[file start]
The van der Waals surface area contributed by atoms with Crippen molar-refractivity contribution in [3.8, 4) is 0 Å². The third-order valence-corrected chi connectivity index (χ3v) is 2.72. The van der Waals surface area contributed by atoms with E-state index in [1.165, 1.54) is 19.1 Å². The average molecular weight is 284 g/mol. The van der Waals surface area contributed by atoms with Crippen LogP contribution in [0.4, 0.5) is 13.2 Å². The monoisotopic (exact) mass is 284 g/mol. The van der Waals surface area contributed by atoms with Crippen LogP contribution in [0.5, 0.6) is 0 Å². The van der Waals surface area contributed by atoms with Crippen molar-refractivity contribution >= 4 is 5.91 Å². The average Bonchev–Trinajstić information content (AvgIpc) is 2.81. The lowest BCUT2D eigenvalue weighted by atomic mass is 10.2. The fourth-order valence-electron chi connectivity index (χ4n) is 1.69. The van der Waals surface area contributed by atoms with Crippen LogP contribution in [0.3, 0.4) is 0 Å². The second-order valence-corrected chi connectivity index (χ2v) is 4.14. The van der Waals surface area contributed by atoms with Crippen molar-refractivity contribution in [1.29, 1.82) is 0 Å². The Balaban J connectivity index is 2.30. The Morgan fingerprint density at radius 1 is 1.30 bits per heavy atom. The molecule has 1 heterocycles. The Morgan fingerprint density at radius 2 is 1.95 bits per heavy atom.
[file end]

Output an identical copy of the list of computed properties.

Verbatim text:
The van der Waals surface area contributed by atoms with Crippen molar-refractivity contribution in [3.8, 4) is 0 Å². The third-order valence-corrected chi connectivity index (χ3v) is 2.72. The van der Waals surface area contributed by atoms with E-state index in [1.165, 1.54) is 19.1 Å². The average molecular weight is 284 g/mol. The van der Waals surface area contributed by atoms with Crippen LogP contribution in [0.4, 0.5) is 13.2 Å². The monoisotopic (exact) mass is 284 g/mol. The van der Waals surface area contributed by atoms with Crippen LogP contribution in [0.5, 0.6) is 0 Å². The van der Waals surface area contributed by atoms with Crippen molar-refractivity contribution >= 4 is 5.91 Å². The average Bonchev–Trinajstić information content (AvgIpc) is 2.81. The lowest BCUT2D eigenvalue weighted by atomic mass is 10.2. The fourth-order valence-electron chi connectivity index (χ4n) is 1.69. The van der Waals surface area contributed by atoms with Crippen LogP contribution in [0.3, 0.4) is 0 Å². The second-order valence-corrected chi connectivity index (χ2v) is 4.14. The van der Waals surface area contributed by atoms with Crippen molar-refractivity contribution in [1.29, 1.82) is 0 Å². The Balaban J connectivity index is 2.30. The Morgan fingerprint density at radius 1 is 1.30 bits per heavy atom. The molecule has 1 heterocycles. The Morgan fingerprint density at radius 2 is 1.95 bits per heavy atom.